Don’t use it as you are using your moisturizer. Apply due care and diligence when applying topical steroid and doing it appropriately according to instructions, it is highly unlikely that withdrawal syndrome will occur.
Topical Steroid vs Natural Emollient: Which is Better?
It does not have to be one or the other!
In fact, a combination of different topical agents has found to improve the therapeutic effectiveness of topical treatments for eczema. At least 50% of parents are using alternative or complementary treatments of some sorts with steroid.
Mild Eczema – Emollient is the main and most feasible primary treatment.
Moderate to Severe Eczema – Combine emollients with topical steroid. Emollients are found to have beneficial steroid-sparing effect, meaning it is able to reduce the need for topical steroid by up to 50%.
Severe Eczema – Steroid is needed in most severe cases of eczema to treat flares effectively, as it is more efficient and faster in action. Treating with emollients can be taken after your doctor evaluates your child’s overall condition and degree of inflammation. Wet-wrap is also commonly applied when dealing with more severe cases of eczema.
Maintenance or Secondary Prevention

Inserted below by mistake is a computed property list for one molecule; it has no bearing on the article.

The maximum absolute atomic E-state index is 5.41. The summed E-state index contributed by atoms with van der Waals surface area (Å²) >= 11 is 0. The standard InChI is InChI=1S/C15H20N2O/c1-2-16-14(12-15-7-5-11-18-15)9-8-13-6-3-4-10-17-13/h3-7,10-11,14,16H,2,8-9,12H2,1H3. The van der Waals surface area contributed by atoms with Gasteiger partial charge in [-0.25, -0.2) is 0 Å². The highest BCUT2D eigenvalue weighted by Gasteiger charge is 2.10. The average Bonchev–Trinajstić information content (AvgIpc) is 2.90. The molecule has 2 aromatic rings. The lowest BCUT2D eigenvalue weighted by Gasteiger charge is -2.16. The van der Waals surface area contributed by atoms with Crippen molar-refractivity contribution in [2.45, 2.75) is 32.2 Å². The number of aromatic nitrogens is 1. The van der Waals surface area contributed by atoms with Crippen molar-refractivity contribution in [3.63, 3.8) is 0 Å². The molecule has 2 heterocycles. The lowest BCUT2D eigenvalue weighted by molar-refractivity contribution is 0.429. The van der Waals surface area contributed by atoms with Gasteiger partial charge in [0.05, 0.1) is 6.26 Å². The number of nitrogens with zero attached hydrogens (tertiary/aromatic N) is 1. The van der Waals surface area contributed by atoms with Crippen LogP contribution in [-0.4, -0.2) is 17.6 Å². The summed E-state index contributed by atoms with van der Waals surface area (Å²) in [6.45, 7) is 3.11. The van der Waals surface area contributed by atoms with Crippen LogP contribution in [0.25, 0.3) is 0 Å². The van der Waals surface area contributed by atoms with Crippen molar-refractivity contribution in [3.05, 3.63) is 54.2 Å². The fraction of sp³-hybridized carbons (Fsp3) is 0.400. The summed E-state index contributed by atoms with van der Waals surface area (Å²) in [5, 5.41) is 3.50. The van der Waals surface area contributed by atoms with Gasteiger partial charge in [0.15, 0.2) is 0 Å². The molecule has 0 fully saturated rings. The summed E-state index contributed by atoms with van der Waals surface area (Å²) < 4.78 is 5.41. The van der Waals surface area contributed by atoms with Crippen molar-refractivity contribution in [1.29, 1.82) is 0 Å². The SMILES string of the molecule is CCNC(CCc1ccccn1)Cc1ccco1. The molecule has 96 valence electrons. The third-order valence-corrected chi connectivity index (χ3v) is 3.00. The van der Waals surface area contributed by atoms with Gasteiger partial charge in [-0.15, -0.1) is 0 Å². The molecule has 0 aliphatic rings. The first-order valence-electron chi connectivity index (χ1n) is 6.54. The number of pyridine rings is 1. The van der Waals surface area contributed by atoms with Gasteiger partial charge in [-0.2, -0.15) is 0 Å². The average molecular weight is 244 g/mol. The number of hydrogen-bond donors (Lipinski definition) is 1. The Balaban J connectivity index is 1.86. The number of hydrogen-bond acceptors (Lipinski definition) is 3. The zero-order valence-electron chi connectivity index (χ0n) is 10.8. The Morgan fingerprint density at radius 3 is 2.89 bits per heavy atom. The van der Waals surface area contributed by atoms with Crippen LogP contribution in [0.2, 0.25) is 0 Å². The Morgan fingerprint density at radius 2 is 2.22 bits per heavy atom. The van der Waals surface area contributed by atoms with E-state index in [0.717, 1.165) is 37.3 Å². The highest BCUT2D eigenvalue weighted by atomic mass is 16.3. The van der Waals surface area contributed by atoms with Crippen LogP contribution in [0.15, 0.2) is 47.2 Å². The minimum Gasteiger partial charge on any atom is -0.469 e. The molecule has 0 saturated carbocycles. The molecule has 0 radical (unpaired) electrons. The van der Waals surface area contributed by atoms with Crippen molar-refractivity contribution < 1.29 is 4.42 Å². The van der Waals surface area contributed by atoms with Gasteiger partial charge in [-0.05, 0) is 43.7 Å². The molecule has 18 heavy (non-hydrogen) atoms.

Maintenance or secondary prevention refers to an optimal care for the eczema skin that returns to normal following flare ups to avoid dryness and prevent relapses.
During maintenance, it is just as important to continuously apply emollients to entire surface of skin (not just specific affected skin area) at least twice daily, especially after shower or bath. To maintain integrity of the skin barrier, effective moisturizing must also be combined with mild cleansing and appropriate bathing regimen.
To sum up, side effects of topical steroid is an understandable worry from a parent’s standpoint. No medication is completely safe and free of side effects. Furthermore, eczema is chronic and differs from one child to another. The best treatment regimen for your child is one that is tailored to address your child’s condition – there is no convenient one-size-fits-all program. When you can appreciate that if topical steroid is used sensibly and correctly, it is safe and effective; especially in severe cases where the benefits will outweigh its risks. By applying integrative management, you will reduce unnecessary suffering for both yourself and your child with improved quality of life, less stress and healthier emotion.
In Combined Approach for Your Child’s Eczema Treatment, we will go through the ‘Combined Approach’ of self-help that you can learn and teach your child as young as 5 years old about how to prevent habitual scratching that causes persistent damage to skin. Your child needs to stop scratching in order for her skin to heal and recover and in order to achieve this, you will need to deal with her scratching ‘habit’, which is an important aspect of the Combined Approach of eczema management.